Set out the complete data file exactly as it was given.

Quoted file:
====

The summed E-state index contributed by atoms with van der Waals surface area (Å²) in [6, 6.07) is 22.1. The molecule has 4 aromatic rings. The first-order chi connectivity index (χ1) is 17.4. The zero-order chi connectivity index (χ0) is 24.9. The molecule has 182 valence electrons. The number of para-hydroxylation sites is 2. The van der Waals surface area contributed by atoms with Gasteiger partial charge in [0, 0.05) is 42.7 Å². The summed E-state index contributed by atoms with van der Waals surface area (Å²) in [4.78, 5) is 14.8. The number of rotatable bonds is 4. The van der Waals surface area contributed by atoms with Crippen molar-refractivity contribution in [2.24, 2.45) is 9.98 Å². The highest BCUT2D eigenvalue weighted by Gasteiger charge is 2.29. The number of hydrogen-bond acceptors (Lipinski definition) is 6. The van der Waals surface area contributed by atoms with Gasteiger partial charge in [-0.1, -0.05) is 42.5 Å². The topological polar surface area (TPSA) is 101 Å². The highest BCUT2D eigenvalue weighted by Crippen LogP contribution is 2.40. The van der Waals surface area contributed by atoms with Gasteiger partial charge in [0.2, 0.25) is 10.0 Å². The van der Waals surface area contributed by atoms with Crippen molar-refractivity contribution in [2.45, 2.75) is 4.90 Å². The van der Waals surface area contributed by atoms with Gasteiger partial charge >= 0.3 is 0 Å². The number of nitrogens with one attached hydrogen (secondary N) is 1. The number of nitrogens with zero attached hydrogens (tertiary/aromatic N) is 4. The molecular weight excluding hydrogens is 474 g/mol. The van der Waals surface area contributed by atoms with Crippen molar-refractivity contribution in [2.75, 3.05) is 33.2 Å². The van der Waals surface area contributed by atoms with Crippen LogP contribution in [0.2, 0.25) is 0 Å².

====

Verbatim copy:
The summed E-state index contributed by atoms with van der Waals surface area (Å²) in [6, 6.07) is 22.1. The molecule has 4 aromatic rings. The first-order chi connectivity index (χ1) is 17.4. The zero-order chi connectivity index (χ0) is 24.9. The molecule has 182 valence electrons. The number of para-hydroxylation sites is 2. The van der Waals surface area contributed by atoms with Gasteiger partial charge in [0, 0.05) is 42.7 Å². The summed E-state index contributed by atoms with van der Waals surface area (Å²) in [4.78, 5) is 14.8. The number of rotatable bonds is 4. The van der Waals surface area contributed by atoms with Crippen molar-refractivity contribution in [2.24, 2.45) is 9.98 Å². The highest BCUT2D eigenvalue weighted by Gasteiger charge is 2.29. The number of hydrogen-bond acceptors (Lipinski definition) is 6. The van der Waals surface area contributed by atoms with Gasteiger partial charge in [-0.1, -0.05) is 42.5 Å². The topological polar surface area (TPSA) is 101 Å². The highest BCUT2D eigenvalue weighted by Crippen LogP contribution is 2.40. The van der Waals surface area contributed by atoms with Gasteiger partial charge in [0.2, 0.25) is 10.0 Å². The van der Waals surface area contributed by atoms with Crippen molar-refractivity contribution in [2.45, 2.75) is 4.90 Å². The van der Waals surface area contributed by atoms with Gasteiger partial charge >= 0.3 is 0 Å². The number of nitrogens with one attached hydrogen (secondary N) is 1. The number of nitrogens with zero attached hydrogens (tertiary/aromatic N) is 4. The molecular weight excluding hydrogens is 474 g/mol. The van der Waals surface area contributed by atoms with Crippen molar-refractivity contribution in [2.75, 3.05) is 33.2 Å². The van der Waals surface area contributed by atoms with Crippen LogP contribution in [0.2, 0.25) is 0 Å².